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Lori T. Sentman, Elena Shevliakova, Ronald J. Stouffer, and Sergey Malyshev

Abstract

The dynamic vegetation and carbon cycling component, LM3V, of the Geophysical Fluid Dynamics Laboratory (GFDL) prototype Earth system model (ESM2.1), has been designed to simulate the effects of land use on terrestrial carbon pools, including secondary vegetation regrowth. Because of the long time scales associated with the carbon adjustment, special consideration is required when initializing the ESM when historical simulations are conducted. Starting from an equilibrated, preindustrial climate and potential vegetation state in an offline land-only model (LM3V), estimates of historical land use are instantaneously applied in five experiments beginning in the following calendar years: 1500, 1600, 1700, 1750, and 1800. This application results in the land carbon pools experiencing an abrupt change—a carbon shock—and the secondary vegetation needs time to regrow into consistency with the harvesting history. The authors find that it takes approximately 100 years for the vegetation to recover from the carbon shock, whereas soils take at least 150 years to recover. The vegetation carbon response is driven primarily by land-use history, whereas the soil carbon response is affected by both land-use history and the geographic pattern of soil respiration rates. Based on these results, the authors recommend the application of historical land-use scenarios in 1700 to provide sufficient time for the land carbon in ESMs with secondary vegetation to equilibrate to adequately simulate carbon stores at the start of the historical integrations (i.e., 1860) in a computationally efficient manner.

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Sergey Malyshev, Elena Shevliakova, Ronald J. Stouffer, and Stephen W. Pacala

Abstract

The effects of land-use and land-cover change (LULCC) on surface climate using two ensembles of numerical experiments with the Geophysical Fluid Dynamics Laboratory (GFDL) comprehensive Earth System Model ESM2Mb are investigated in this study. The experiments simulate historical climate with two different assumptions about LULCC: 1) no land-use change with potential vegetation (PV) and 2) with the CMIP5 historical reconstruction of LULCC (LU). Two different approaches were used in the analysis: 1) the authors compare differences in LU and PV climates to evaluate the regional and global effects of LULCC and 2) the authors characterize subgrid climate differences among different land-use tiles within each grid cell in the LU experiment. Using the first method, the authors estimate the magnitude of LULCC effect to be similar to some previous studies. Using the second method, the authors found a pronounced subgrid signal of LULCC in near-surface temperature over majority of areas affected by LULCC. The signal is strongest on croplands, where it is detectable with 95% confidence over 68.5% of all nonglaciated land grid cells in June–July–August, compared to 8.3% in the first method. In agricultural areas, the subgrid signal tends to be stronger than LU–PV signal by a factor of 1.3 in tropics in both summer and winter and by 1.5 in extratropics in winter. This analysis for the first time demonstrates and quantifies the local, subgrid-scale LULCC effects with a comprehensive ESM and compares it to previous global and regional approaches.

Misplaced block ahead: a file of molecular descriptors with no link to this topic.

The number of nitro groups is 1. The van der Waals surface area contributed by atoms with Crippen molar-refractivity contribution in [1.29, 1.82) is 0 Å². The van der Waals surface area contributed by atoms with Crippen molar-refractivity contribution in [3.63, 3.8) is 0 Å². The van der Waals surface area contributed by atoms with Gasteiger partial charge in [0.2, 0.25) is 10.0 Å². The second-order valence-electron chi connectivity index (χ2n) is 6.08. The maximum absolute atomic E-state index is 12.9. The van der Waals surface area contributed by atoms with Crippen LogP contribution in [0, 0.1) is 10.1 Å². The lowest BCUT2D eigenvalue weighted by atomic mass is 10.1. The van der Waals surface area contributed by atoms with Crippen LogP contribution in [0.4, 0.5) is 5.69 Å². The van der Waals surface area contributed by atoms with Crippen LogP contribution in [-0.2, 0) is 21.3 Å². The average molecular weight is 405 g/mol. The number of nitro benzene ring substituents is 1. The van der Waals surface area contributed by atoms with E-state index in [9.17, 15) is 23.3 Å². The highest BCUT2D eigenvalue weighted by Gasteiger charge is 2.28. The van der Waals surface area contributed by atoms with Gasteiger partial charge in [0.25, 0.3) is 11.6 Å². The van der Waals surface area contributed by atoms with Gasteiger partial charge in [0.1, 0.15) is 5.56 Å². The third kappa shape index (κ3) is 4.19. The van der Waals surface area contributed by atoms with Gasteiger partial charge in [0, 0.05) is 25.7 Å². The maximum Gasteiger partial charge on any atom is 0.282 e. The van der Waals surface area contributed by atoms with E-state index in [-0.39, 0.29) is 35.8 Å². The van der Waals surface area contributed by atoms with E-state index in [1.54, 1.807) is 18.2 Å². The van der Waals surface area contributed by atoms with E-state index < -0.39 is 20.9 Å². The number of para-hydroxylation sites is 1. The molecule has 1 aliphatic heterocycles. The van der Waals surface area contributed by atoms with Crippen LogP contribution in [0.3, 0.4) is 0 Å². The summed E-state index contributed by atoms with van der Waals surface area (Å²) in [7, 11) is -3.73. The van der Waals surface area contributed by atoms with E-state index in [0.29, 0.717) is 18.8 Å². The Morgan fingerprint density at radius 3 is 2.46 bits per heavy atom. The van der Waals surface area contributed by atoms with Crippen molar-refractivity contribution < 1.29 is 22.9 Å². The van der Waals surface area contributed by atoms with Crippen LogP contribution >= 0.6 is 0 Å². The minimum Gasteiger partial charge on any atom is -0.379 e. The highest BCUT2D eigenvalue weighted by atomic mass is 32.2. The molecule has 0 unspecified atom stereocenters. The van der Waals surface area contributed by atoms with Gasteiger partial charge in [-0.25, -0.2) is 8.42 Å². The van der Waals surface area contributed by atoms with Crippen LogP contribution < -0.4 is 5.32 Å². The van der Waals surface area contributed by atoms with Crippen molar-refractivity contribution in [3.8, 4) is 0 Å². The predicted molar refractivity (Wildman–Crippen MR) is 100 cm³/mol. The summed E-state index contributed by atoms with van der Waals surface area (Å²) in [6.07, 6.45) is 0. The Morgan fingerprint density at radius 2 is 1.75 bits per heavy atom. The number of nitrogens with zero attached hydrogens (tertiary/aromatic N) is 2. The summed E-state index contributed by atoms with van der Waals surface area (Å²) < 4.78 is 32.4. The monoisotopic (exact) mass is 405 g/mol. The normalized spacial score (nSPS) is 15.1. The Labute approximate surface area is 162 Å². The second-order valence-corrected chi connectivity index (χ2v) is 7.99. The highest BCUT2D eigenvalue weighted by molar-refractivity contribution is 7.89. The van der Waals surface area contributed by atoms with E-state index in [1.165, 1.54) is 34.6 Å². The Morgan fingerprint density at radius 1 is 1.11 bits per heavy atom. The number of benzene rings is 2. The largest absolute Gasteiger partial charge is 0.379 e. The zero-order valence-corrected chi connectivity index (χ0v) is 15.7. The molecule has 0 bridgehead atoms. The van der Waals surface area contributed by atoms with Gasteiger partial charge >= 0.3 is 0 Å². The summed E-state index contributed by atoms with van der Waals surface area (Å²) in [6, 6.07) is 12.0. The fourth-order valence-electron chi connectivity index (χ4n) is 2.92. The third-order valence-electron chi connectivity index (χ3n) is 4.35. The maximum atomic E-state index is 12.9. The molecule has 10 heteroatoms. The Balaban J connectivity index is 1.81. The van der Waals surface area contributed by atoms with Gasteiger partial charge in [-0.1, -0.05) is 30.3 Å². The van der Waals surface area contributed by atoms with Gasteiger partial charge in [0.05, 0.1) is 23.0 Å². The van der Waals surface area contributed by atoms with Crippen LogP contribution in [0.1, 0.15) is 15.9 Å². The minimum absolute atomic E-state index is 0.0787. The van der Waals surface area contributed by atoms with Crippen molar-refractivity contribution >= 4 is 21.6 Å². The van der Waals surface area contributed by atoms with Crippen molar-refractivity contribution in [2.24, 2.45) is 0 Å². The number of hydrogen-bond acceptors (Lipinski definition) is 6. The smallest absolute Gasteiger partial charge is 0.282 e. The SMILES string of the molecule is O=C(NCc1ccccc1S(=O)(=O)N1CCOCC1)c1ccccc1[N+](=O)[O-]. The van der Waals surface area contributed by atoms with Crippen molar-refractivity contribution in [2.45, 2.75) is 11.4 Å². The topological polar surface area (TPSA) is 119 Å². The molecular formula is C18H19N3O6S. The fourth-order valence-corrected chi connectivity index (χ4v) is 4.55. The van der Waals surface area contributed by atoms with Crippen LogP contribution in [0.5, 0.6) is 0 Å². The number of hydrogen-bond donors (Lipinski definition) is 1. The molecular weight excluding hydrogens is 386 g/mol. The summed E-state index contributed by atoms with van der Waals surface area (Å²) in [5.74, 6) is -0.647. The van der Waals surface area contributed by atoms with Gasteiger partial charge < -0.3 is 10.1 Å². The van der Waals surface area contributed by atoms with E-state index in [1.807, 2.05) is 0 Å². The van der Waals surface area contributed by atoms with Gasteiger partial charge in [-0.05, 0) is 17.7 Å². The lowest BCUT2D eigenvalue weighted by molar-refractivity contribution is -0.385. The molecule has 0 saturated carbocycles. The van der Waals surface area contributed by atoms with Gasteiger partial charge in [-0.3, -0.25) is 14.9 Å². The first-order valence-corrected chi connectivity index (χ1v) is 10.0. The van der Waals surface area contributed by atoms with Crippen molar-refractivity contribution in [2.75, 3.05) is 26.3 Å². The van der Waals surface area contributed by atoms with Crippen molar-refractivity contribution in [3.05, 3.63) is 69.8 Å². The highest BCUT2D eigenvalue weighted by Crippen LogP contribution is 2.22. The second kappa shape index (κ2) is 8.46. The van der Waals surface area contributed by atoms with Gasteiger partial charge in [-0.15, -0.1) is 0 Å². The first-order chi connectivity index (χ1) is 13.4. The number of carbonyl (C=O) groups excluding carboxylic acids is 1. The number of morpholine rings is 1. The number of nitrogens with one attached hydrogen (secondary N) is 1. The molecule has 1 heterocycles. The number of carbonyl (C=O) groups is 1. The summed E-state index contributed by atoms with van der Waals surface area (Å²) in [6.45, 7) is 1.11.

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Alexis Berg, Benjamin R. Lintner, Kirsten L. Findell, Sergey Malyshev, Paul C. Loikith, and Pierre Gentine

Abstract

Understanding how different physical processes can shape the probability distribution function (PDF) of surface temperature, in particular the tails of the distribution, is essential for the attribution and projection of future extreme temperature events. In this study, the contribution of soil moisture–atmosphere interactions to surface temperature PDFs is investigated. Soil moisture represents a key variable in the coupling of the land and atmosphere, since it controls the partitioning of available energy between sensible and latent heat flux at the surface. Consequently, soil moisture variability driven by the atmosphere may feed back onto the near-surface climate—in particular, temperature. In this study, two simulations of the current-generation Geophysical Fluid Dynamics Laboratory (GFDL) Earth System Model, with and without interactive soil moisture, are analyzed in order to assess how soil moisture dynamics impact the simulated climate. Comparison of these simulations shows that soil moisture dynamics enhance both temperature mean and variance over regional “hotspots” of land–atmosphere coupling. Moreover, higher-order distribution moments, such as skewness and kurtosis, are also significantly impacted, suggesting an asymmetric impact on the positive and negative extremes of the temperature PDF. Such changes are interpreted in the context of altered distributions of the surface turbulent and radiative fluxes. That the moments of the temperature distribution may respond differentially to soil moisture dynamics underscores the importance of analyzing moments beyond the mean and variance to characterize fully the interplay of soil moisture and near-surface temperature. In addition, it is shown that soil moisture dynamics impacts daily temperature variability at different time scales over different regions in the model.

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Zachary Naiman, Paul J. Goodman, John P. Krasting, Sergey L. Malyshev, Joellen L. Russell, Ronald J. Stouffer, and Andrew T. Wittenberg

Abstract